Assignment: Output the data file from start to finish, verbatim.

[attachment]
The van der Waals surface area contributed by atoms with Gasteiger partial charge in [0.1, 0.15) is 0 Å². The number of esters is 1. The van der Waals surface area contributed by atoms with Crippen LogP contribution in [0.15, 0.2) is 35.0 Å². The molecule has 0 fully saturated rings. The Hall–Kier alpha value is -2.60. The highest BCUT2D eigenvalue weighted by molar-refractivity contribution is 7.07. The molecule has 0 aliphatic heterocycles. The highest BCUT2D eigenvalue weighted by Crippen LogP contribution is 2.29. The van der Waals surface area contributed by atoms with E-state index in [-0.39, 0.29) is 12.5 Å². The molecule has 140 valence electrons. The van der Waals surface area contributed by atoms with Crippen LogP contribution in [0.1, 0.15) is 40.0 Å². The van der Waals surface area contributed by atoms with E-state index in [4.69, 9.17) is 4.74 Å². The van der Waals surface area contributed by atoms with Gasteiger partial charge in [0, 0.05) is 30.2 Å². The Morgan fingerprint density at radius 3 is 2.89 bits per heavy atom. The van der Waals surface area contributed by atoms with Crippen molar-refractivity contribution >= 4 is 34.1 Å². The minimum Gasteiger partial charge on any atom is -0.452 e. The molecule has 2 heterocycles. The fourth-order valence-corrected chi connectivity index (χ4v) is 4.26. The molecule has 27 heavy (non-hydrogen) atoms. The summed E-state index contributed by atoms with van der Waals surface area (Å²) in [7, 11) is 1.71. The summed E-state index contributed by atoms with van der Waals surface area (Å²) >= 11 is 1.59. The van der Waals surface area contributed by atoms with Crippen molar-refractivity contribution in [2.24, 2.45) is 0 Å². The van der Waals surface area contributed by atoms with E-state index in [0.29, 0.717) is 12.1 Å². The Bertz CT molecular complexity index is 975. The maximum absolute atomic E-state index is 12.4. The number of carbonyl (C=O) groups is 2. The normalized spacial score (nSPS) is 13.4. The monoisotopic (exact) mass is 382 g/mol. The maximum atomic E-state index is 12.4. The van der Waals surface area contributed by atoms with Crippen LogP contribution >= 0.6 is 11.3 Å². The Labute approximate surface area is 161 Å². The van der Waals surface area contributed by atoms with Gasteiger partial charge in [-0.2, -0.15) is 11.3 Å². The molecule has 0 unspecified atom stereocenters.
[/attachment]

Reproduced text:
The van der Waals surface area contributed by atoms with Gasteiger partial charge in [0.1, 0.15) is 0 Å². The number of esters is 1. The van der Waals surface area contributed by atoms with Crippen LogP contribution in [0.15, 0.2) is 35.0 Å². The molecule has 0 fully saturated rings. The Hall–Kier alpha value is -2.60. The highest BCUT2D eigenvalue weighted by molar-refractivity contribution is 7.07. The molecule has 0 aliphatic heterocycles. The highest BCUT2D eigenvalue weighted by Crippen LogP contribution is 2.29. The van der Waals surface area contributed by atoms with E-state index in [-0.39, 0.29) is 12.5 Å². The molecule has 140 valence electrons. The van der Waals surface area contributed by atoms with Crippen LogP contribution in [0.1, 0.15) is 40.0 Å². The van der Waals surface area contributed by atoms with E-state index in [4.69, 9.17) is 4.74 Å². The van der Waals surface area contributed by atoms with Gasteiger partial charge in [0, 0.05) is 30.2 Å². The Morgan fingerprint density at radius 3 is 2.89 bits per heavy atom. The van der Waals surface area contributed by atoms with Crippen molar-refractivity contribution >= 4 is 34.1 Å². The minimum Gasteiger partial charge on any atom is -0.452 e. The molecule has 2 heterocycles. The fourth-order valence-corrected chi connectivity index (χ4v) is 4.26. The molecule has 27 heavy (non-hydrogen) atoms. The summed E-state index contributed by atoms with van der Waals surface area (Å²) in [7, 11) is 1.71. The summed E-state index contributed by atoms with van der Waals surface area (Å²) >= 11 is 1.59. The van der Waals surface area contributed by atoms with Crippen molar-refractivity contribution in [2.24, 2.45) is 0 Å². The van der Waals surface area contributed by atoms with E-state index in [0.29, 0.717) is 12.1 Å². The Bertz CT molecular complexity index is 975. The maximum absolute atomic E-state index is 12.4. The number of carbonyl (C=O) groups is 2. The normalized spacial score (nSPS) is 13.4. The monoisotopic (exact) mass is 382 g/mol. The maximum atomic E-state index is 12.4. The van der Waals surface area contributed by atoms with Crippen LogP contribution >= 0.6 is 11.3 Å². The Labute approximate surface area is 161 Å². The van der Waals surface area contributed by atoms with Gasteiger partial charge in [-0.2, -0.15) is 11.3 Å². The molecule has 0 unspecified atom stereocenters.